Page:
Wait Until Dark | Theater | Pittsburgh | Pittsburgh City Paper

Wait Until Dark 

Discussing his performance in the movie Wait Until Dark, Alan Arkin said: "I terrorized Audrey Hepburn in that film and have since appeared in a series of heartwarming PBS films to make up for it."

The character Arkin played, Harry Roat Jr., is a pretty vile creature. Before we even meet him he's sadistically murdered who knows how many. In this play by Frederick Knott, Roat has set his sights on Susy Hendrix, who may or may not be in possession of a heroin-filled doll, and he's only happy to do to Susy whatever it takes to get the doll.

Oh and by the way, Susy is blind. He really is a bastard.

Knott is the author of another famous thriller, Dial "M" for Murder. While it's easy to say both are stronger in plot mechanics than in depth of character study, I have to say I don't care: I love thrillers, and Knott was considered a standout in the genre for a very good reason. Wait Until Dark is a fascinating case of a playwright closing one theatrical door after another until the play finally comes down to two people trapped on stage, with the only way out for either of them being the death of the other. It's how Knott gets us to that point that I find amazing.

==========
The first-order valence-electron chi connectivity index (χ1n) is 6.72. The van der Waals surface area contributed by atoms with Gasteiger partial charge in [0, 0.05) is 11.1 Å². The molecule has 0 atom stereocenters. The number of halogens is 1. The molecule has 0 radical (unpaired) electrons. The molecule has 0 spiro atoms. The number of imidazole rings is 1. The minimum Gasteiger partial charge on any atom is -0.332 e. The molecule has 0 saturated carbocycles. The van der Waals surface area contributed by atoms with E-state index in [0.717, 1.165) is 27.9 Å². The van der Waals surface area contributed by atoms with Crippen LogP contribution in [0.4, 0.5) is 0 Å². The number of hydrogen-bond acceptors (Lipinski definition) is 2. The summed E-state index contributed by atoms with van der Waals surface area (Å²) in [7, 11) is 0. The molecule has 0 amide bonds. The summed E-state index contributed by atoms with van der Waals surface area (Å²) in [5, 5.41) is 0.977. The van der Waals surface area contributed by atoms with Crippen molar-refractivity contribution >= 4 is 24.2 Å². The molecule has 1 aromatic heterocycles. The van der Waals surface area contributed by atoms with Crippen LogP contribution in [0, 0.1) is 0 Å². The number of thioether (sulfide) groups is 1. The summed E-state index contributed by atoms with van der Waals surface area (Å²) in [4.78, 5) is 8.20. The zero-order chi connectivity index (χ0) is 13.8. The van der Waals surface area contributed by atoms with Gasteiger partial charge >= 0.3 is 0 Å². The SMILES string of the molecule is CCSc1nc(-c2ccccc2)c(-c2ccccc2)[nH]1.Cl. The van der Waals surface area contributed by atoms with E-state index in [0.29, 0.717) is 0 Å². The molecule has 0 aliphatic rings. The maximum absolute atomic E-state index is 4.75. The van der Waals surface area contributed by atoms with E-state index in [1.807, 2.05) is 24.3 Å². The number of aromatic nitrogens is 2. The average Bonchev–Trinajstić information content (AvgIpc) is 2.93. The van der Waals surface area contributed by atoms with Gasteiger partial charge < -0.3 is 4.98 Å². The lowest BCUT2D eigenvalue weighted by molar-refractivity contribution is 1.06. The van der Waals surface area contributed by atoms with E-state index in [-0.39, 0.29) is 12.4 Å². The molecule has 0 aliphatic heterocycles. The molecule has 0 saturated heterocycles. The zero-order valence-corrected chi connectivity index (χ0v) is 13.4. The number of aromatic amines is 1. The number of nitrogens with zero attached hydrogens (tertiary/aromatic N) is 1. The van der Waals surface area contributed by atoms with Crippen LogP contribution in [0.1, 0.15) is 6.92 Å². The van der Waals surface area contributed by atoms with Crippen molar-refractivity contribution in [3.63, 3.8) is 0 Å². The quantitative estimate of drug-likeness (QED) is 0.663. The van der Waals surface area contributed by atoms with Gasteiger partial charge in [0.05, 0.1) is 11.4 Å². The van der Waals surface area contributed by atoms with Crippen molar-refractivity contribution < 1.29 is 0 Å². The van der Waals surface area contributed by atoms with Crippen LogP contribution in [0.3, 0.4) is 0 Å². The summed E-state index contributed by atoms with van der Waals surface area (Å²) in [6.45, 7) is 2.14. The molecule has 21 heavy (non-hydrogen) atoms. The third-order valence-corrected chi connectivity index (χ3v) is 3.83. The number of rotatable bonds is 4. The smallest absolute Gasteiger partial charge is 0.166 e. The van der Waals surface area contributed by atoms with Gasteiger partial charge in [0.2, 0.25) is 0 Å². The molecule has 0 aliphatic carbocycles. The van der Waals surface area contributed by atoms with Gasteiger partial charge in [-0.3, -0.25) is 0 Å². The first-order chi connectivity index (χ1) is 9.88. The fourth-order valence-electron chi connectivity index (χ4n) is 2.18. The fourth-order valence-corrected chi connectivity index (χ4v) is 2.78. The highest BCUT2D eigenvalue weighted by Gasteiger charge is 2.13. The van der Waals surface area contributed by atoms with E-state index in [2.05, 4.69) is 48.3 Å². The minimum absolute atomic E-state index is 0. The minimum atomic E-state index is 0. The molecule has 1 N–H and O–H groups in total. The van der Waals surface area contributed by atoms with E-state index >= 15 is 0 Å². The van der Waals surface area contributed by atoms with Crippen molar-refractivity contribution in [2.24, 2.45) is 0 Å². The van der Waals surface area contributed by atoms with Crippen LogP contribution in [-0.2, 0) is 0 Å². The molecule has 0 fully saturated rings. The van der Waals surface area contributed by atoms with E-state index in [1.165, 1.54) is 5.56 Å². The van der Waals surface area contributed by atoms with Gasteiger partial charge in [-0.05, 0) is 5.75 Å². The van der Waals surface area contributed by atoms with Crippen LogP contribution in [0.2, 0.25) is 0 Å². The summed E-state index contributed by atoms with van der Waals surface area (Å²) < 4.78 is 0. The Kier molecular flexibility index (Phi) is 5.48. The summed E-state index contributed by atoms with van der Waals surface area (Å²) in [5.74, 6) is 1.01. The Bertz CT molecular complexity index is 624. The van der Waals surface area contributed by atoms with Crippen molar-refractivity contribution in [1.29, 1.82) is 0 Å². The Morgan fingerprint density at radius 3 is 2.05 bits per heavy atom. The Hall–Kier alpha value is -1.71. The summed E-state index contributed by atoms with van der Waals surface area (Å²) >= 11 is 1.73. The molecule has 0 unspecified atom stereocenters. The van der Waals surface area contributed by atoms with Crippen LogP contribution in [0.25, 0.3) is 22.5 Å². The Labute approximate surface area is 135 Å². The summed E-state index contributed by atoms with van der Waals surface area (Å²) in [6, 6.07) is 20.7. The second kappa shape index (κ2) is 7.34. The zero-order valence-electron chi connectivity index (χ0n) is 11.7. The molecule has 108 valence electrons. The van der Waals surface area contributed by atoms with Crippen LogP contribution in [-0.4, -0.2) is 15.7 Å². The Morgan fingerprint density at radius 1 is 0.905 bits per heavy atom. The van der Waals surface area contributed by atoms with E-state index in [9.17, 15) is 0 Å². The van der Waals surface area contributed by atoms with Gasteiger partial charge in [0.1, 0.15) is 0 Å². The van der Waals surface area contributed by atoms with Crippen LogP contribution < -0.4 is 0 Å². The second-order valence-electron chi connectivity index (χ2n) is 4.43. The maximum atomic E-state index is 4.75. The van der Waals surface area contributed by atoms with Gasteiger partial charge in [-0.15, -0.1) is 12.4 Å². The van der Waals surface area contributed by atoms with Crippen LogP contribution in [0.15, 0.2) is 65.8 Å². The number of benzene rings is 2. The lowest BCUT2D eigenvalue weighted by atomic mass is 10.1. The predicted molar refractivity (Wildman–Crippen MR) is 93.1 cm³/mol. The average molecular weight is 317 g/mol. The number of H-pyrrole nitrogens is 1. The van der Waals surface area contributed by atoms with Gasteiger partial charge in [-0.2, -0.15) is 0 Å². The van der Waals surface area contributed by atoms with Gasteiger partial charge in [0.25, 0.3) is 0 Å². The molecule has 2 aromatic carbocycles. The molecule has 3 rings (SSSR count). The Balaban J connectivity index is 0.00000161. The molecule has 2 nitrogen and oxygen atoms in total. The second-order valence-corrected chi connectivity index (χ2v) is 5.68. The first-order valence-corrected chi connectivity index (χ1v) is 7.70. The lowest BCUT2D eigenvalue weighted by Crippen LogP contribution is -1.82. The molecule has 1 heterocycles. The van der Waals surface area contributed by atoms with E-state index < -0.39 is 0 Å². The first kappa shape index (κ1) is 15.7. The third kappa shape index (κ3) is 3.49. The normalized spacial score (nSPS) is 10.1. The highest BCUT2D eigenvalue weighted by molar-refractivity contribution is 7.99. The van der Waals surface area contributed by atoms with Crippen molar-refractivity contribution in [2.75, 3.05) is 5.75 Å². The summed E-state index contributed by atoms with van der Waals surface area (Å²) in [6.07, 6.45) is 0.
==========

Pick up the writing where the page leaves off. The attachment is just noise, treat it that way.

Directing this Little Lake Theatre production, Jena Oberg is all about helping Knott get us to that point as well. It must be said that Knott uses one or two gimmicks to grease the wheels of this theatrical engine, but Oberg chugs smoothly on, not allowing the slight illogic to derail either her or us.

Helping propel us down this track (where the hell did this railroad metaphor come from?) are a uniformly first-rate cast of quite strong actors, including Scott Van de Mark, Sarah Violi, Jim Auld and, especially, Michael Shahen. And in the final death-match that is, in reality, the whole reason for Wait Until Dark, Sara Barbish and Art DeConciliis create a pretty vivid example of skilled and tight teamwork; it's rare for me to actually get frightened during a play (at least for the reason the playwright intended). But this production has its hair-raising moments and I congratulate them emphatically for that.


Wait Until Dark continues through Sat., Oct. 17. Little Lake Theatre, 500 Lakeside Drive South (off Route 19), Canonsburg. 724-745-6300 or www.littlelaketheatre.org



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